The “gold standard” in modern clinical trials is the “randomised double-blind trial”. “Randomised” refers to a trial where the test subjects have been assigned to a control (placebo) group or a treatment group at random, and anonymously. The term “double-blind” refers to a situation where the staff dispensing the medication to the test subjects do not know whether they are administering the placebo (a dud pill that has no active effect) or the active medication. This is because it’s thought that the behaviour of physicians or other staff will change if they are aware which group they are treating, which will have an impact on the results of the trial. Double-blind trials try to prevent this, but as with the beta-blocking drugs mentioned above, effective blinding is not always possible..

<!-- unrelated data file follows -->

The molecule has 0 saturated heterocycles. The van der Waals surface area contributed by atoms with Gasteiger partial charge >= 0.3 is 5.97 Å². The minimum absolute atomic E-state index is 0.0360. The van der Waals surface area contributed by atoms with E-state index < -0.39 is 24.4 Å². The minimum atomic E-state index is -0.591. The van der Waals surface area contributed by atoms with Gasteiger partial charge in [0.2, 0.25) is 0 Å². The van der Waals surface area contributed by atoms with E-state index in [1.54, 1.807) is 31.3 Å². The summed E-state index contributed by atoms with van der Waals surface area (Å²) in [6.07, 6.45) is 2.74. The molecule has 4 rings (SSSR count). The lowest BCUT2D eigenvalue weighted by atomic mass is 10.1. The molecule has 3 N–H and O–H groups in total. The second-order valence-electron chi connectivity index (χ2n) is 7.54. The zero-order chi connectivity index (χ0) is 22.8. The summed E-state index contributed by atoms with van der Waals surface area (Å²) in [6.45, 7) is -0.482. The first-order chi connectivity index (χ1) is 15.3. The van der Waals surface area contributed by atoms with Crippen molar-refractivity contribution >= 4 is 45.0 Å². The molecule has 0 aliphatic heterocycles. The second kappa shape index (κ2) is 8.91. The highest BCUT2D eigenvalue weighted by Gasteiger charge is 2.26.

In addition to collecting efficacy information, clinical trials also aim to collect important information about the way the medical treatment operates in the body, and any negative side effects or toxicity that may happen once a person has received the treatment. In short, scientists need to work out whether the treatment is safe. In the jargon of clinical trials, the way drugs operate in the body is normally referred to as “pharmacodynamics”, and is distinct from “pharmacokinetics”, which is how the body treats the putative medicine.
This toxicity information is (under usual circumstances) collected first by testing medication on a range of animals, and then by trialling the medication on healthy adult human subjects. A great deal of data are usually collected in these stages of drug development, long before any medication is ever trialled in those who are sick.
It is a strict legal requirement to have completed defined tests in animals before human trials begin. Animal testing of medical treatments is naturally controversial, but we’ll tackle that topic another time.
A Little History